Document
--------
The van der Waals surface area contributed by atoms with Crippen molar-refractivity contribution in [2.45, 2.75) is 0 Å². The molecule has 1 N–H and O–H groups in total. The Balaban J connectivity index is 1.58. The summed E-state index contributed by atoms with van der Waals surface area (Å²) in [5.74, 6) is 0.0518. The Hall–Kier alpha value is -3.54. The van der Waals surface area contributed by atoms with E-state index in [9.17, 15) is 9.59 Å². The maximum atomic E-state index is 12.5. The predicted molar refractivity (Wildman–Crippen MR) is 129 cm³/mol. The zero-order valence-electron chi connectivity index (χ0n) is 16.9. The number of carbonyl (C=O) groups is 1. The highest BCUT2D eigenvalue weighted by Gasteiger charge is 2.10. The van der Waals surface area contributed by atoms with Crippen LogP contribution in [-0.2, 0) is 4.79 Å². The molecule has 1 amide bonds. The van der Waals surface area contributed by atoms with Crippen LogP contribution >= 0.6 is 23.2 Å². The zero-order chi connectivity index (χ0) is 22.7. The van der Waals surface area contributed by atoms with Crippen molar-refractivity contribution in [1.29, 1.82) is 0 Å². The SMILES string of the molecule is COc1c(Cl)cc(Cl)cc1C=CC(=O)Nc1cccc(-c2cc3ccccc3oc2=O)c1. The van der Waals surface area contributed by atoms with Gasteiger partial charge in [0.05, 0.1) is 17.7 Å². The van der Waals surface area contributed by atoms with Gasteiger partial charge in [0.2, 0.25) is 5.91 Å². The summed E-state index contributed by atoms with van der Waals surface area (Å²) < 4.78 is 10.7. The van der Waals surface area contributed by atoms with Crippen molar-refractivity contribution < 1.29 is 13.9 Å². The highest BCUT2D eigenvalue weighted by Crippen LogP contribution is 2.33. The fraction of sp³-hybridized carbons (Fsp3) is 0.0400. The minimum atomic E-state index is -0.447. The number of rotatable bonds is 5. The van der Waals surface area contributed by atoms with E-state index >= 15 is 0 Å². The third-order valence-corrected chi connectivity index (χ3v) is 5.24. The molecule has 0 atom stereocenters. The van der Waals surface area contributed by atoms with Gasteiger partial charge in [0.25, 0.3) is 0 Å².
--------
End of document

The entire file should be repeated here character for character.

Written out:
The van der Waals surface area contributed by atoms with Crippen molar-refractivity contribution in [2.45, 2.75) is 0 Å². The molecule has 1 N–H and O–H groups in total. The Balaban J connectivity index is 1.58. The summed E-state index contributed by atoms with van der Waals surface area (Å²) in [5.74, 6) is 0.0518. The Hall–Kier alpha value is -3.54. The van der Waals surface area contributed by atoms with E-state index in [9.17, 15) is 9.59 Å². The maximum atomic E-state index is 12.5. The predicted molar refractivity (Wildman–Crippen MR) is 129 cm³/mol. The zero-order valence-electron chi connectivity index (χ0n) is 16.9. The number of carbonyl (C=O) groups is 1. The highest BCUT2D eigenvalue weighted by Gasteiger charge is 2.10. The van der Waals surface area contributed by atoms with Crippen LogP contribution in [-0.2, 0) is 4.79 Å². The molecule has 1 amide bonds. The van der Waals surface area contributed by atoms with Crippen LogP contribution >= 0.6 is 23.2 Å². The zero-order chi connectivity index (χ0) is 22.7. The van der Waals surface area contributed by atoms with Crippen molar-refractivity contribution in [1.29, 1.82) is 0 Å². The SMILES string of the molecule is COc1c(Cl)cc(Cl)cc1C=CC(=O)Nc1cccc(-c2cc3ccccc3oc2=O)c1. The van der Waals surface area contributed by atoms with Gasteiger partial charge in [0.05, 0.1) is 17.7 Å². The van der Waals surface area contributed by atoms with Gasteiger partial charge in [0.2, 0.25) is 5.91 Å². The summed E-state index contributed by atoms with van der Waals surface area (Å²) < 4.78 is 10.7. The van der Waals surface area contributed by atoms with Crippen molar-refractivity contribution < 1.29 is 13.9 Å². The highest BCUT2D eigenvalue weighted by Crippen LogP contribution is 2.33. The fraction of sp³-hybridized carbons (Fsp3) is 0.0400. The minimum atomic E-state index is -0.447. The number of rotatable bonds is 5. The van der Waals surface area contributed by atoms with E-state index >= 15 is 0 Å². The third-order valence-corrected chi connectivity index (χ3v) is 5.24. The molecule has 0 atom stereocenters. The van der Waals surface area contributed by atoms with Gasteiger partial charge in [0.25, 0.3) is 0 Å².